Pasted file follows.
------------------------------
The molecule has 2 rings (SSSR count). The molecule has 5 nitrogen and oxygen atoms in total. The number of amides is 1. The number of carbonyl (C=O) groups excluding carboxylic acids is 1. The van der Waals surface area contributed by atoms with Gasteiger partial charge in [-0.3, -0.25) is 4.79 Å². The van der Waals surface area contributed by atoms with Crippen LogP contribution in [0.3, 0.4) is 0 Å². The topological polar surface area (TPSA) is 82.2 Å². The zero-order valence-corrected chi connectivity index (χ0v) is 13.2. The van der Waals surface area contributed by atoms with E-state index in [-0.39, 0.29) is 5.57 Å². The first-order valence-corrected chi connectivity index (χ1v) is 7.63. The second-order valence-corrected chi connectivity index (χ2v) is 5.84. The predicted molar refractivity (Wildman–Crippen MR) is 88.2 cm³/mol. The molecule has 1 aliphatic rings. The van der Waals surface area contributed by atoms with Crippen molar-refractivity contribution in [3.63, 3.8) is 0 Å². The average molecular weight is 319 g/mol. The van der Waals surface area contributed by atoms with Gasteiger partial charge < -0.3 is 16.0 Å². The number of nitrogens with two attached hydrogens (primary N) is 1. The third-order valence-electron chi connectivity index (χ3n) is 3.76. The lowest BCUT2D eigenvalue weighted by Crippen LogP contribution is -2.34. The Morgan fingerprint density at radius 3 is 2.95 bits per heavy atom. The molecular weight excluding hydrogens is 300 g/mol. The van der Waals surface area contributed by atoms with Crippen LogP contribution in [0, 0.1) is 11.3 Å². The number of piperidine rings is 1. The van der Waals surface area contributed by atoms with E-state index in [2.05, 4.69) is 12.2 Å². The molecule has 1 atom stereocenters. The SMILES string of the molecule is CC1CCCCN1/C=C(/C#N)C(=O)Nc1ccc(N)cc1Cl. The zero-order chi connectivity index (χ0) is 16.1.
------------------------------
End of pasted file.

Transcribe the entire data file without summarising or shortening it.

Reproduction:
The molecule has 2 rings (SSSR count). The molecule has 5 nitrogen and oxygen atoms in total. The number of amides is 1. The number of carbonyl (C=O) groups excluding carboxylic acids is 1. The van der Waals surface area contributed by atoms with Gasteiger partial charge in [-0.3, -0.25) is 4.79 Å². The van der Waals surface area contributed by atoms with Crippen LogP contribution in [0.3, 0.4) is 0 Å². The topological polar surface area (TPSA) is 82.2 Å². The zero-order valence-corrected chi connectivity index (χ0v) is 13.2. The van der Waals surface area contributed by atoms with E-state index in [-0.39, 0.29) is 5.57 Å². The first-order valence-corrected chi connectivity index (χ1v) is 7.63. The second-order valence-corrected chi connectivity index (χ2v) is 5.84. The predicted molar refractivity (Wildman–Crippen MR) is 88.2 cm³/mol. The molecule has 1 aliphatic rings. The van der Waals surface area contributed by atoms with Crippen molar-refractivity contribution in [3.63, 3.8) is 0 Å². The average molecular weight is 319 g/mol. The van der Waals surface area contributed by atoms with Gasteiger partial charge < -0.3 is 16.0 Å². The number of nitrogens with two attached hydrogens (primary N) is 1. The third-order valence-electron chi connectivity index (χ3n) is 3.76. The lowest BCUT2D eigenvalue weighted by Crippen LogP contribution is -2.34. The Morgan fingerprint density at radius 3 is 2.95 bits per heavy atom. The molecular weight excluding hydrogens is 300 g/mol. The van der Waals surface area contributed by atoms with Crippen LogP contribution in [0, 0.1) is 11.3 Å². The number of piperidine rings is 1. The van der Waals surface area contributed by atoms with E-state index in [2.05, 4.69) is 12.2 Å². The molecule has 1 atom stereocenters. The SMILES string of the molecule is CC1CCCCN1/C=C(/C#N)C(=O)Nc1ccc(N)cc1Cl. The zero-order chi connectivity index (χ0) is 16.1.